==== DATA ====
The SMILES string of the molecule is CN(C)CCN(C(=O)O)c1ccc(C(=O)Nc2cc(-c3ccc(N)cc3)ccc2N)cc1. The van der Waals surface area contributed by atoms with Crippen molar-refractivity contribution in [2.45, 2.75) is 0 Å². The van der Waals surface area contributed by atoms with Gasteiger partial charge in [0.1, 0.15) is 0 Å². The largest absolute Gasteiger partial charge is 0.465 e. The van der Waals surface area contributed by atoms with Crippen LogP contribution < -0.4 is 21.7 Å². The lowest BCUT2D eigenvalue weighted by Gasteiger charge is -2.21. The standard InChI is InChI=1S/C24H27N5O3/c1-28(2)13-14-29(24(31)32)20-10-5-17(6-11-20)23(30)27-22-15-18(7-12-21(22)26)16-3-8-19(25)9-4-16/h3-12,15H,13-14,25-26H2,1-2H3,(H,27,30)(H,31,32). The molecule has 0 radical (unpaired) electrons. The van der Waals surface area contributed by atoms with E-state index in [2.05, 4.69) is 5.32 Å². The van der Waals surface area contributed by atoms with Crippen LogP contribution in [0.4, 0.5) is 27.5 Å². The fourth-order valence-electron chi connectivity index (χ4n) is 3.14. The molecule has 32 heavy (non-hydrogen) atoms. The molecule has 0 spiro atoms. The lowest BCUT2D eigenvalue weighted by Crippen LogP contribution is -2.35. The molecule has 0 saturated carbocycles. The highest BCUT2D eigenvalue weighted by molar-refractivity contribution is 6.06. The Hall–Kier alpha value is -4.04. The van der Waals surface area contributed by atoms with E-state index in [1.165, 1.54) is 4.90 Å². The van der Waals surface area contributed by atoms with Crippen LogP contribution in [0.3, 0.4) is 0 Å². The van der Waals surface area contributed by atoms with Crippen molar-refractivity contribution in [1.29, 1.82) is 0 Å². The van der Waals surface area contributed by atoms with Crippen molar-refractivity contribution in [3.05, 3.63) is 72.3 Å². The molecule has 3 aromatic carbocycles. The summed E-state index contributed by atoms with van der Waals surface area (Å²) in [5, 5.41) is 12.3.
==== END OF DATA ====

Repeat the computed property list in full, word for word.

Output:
The SMILES string of the molecule is CN(C)CCN(C(=O)O)c1ccc(C(=O)Nc2cc(-c3ccc(N)cc3)ccc2N)cc1. The van der Waals surface area contributed by atoms with Crippen molar-refractivity contribution in [2.45, 2.75) is 0 Å². The van der Waals surface area contributed by atoms with Gasteiger partial charge in [0.1, 0.15) is 0 Å². The largest absolute Gasteiger partial charge is 0.465 e. The van der Waals surface area contributed by atoms with Crippen LogP contribution < -0.4 is 21.7 Å². The lowest BCUT2D eigenvalue weighted by Gasteiger charge is -2.21. The standard InChI is InChI=1S/C24H27N5O3/c1-28(2)13-14-29(24(31)32)20-10-5-17(6-11-20)23(30)27-22-15-18(7-12-21(22)26)16-3-8-19(25)9-4-16/h3-12,15H,13-14,25-26H2,1-2H3,(H,27,30)(H,31,32). The molecule has 0 radical (unpaired) electrons. The van der Waals surface area contributed by atoms with E-state index in [2.05, 4.69) is 5.32 Å². The van der Waals surface area contributed by atoms with Crippen LogP contribution in [0.4, 0.5) is 27.5 Å². The fourth-order valence-electron chi connectivity index (χ4n) is 3.14. The molecule has 32 heavy (non-hydrogen) atoms. The molecule has 0 spiro atoms. The lowest BCUT2D eigenvalue weighted by Crippen LogP contribution is -2.35. The molecule has 0 saturated carbocycles. The highest BCUT2D eigenvalue weighted by molar-refractivity contribution is 6.06. The Hall–Kier alpha value is -4.04. The van der Waals surface area contributed by atoms with E-state index in [1.165, 1.54) is 4.90 Å². The van der Waals surface area contributed by atoms with Crippen LogP contribution in [0.3, 0.4) is 0 Å². The van der Waals surface area contributed by atoms with Crippen molar-refractivity contribution in [1.29, 1.82) is 0 Å². The van der Waals surface area contributed by atoms with Crippen molar-refractivity contribution in [3.05, 3.63) is 72.3 Å². The molecule has 3 aromatic carbocycles. The summed E-state index contributed by atoms with van der Waals surface area (Å²) in [5, 5.41) is 12.3.